A patient vision, values and principles of a national pharmacare program


All people residing in Canada have timely, consistent, equal and equitable access to safe and effective therapies, including treatments and medications, as well as the information, diagnostics, care and support that they need, without conditions.

This is part of a broader vision for every person to have equal opportunity to access therapies regardless of barriers related to the social determinants of health.¹


Respect for people who access the health system including their support team.

Meaningful and ethical engagement of people who access the health system, including engagement in health systems planning, decision making, implementation, knowledge transfer and exchange, monitoring and evaluation, and systems redesign.

Accountability as the framework for all health systems processes and health policy.

Transparency in sharing information about all health systems processes and health policy decisions.

Timely access to health innovations.

Excellence in health systems and health policy that recognizes the importance of integrating best practices in evidence based qualitative and quantitative medicine.

Capacity building and mentorship for all who engage with the health care system.

Social Justice as a principle to uphold equal opportunity to access and benefit from all social determinants of health.


The plan for Pharmacare in Canada must:

  • Protect or improve existing individual access to therapies at or above their current level.
  • Ensure universality and equality that recognizes diversity in all its forms and accommodation for disability.
  • Safeguard access to medically necessary therapies for uninsured and underinsured residents of Canada regardless of ability to pay or place of residency.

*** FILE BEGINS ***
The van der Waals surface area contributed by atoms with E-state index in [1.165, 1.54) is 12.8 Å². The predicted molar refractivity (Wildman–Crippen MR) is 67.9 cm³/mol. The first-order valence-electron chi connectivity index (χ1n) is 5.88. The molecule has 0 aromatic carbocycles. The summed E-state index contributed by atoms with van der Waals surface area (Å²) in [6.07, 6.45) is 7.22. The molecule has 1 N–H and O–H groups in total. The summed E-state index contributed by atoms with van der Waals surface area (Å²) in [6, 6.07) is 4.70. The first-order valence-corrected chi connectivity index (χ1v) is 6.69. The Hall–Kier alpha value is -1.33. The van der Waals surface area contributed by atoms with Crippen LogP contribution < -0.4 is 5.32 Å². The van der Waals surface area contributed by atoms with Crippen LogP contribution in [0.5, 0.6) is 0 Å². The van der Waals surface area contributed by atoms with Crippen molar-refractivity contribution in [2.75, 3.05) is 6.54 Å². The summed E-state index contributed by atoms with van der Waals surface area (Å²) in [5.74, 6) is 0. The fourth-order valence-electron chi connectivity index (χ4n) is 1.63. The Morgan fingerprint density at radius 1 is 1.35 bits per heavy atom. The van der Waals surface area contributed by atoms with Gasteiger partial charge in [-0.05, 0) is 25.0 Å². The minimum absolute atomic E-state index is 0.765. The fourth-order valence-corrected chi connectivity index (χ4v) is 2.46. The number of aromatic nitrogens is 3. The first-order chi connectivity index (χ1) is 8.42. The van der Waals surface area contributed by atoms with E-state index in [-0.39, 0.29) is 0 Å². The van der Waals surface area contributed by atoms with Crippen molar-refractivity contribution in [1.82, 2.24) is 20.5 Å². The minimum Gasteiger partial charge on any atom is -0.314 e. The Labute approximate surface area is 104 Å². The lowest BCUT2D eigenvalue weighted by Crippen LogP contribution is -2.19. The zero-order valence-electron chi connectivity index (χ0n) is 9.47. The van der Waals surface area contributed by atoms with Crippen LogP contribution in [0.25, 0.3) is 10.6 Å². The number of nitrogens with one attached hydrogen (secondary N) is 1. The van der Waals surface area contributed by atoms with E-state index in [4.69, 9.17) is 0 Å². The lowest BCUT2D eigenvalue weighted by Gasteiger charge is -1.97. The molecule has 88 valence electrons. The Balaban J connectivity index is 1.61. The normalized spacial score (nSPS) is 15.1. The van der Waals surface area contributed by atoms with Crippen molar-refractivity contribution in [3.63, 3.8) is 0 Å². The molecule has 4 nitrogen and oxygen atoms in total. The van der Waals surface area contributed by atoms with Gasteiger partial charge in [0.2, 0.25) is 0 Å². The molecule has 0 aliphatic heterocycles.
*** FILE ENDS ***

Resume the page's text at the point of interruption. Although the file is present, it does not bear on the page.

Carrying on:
• Recognize the discrete needs of people with life threatening and serious debilitating illnesses that significantly impact quality of life.
  • Accept, assess and value real world evidence in determining therapeutic value.
  • Reinvest pharmaceutical system savings back into the Pharmacare budget in order to provide increased access to therapies.
  • Build on the foundation of health care mechanisms and systems already in place.
  • Develop value-based drug pricing contracts, including systems for sharing data and other relevant information.
  • Analyze the value of a drug or treatment for a Pharmacare system to include savings in other parts of the health care budget and broader socio-economic impact.
  • Expand health technology assessment processes to measure the value of all components of the health care budget.

Supported by:

Canadian Cancer Survivor Network
CNETS Canada
The Canadian CML Network
The CML (chronic myelogenous leukemia) Society of Canada
GIST Sarcoma Life Raft Group Canada
Life-Saving Therapies Network
Lung Cancer Canada
Lymphoma Canada
Schizophrenia Society of Ontario
Sickle Cell Disease Association of Canada

¹Public Health Agency of Canada; http://cbpp-pcpe.phac-aspc.gc.ca/public-health-topics/social-determinants-of-health/


A Patient Vision for Pharmacare in Canada – Report from the Oncology Roundtable Meeting

Estimated Cost of Universal Public Coverage of Prescription Drugs in Canada

Further information regarding the implementation of a national pharmacare program

Open Letter from the Canadian Doctors for Medicare

Pharmacare – Lost in Translation

Pharmacare 2020 – The Future of Drug Coverage in Canada

Pharmacare Principles and Priorities Discussion Paper

Pharmacare2.0: What Canadians Are Saying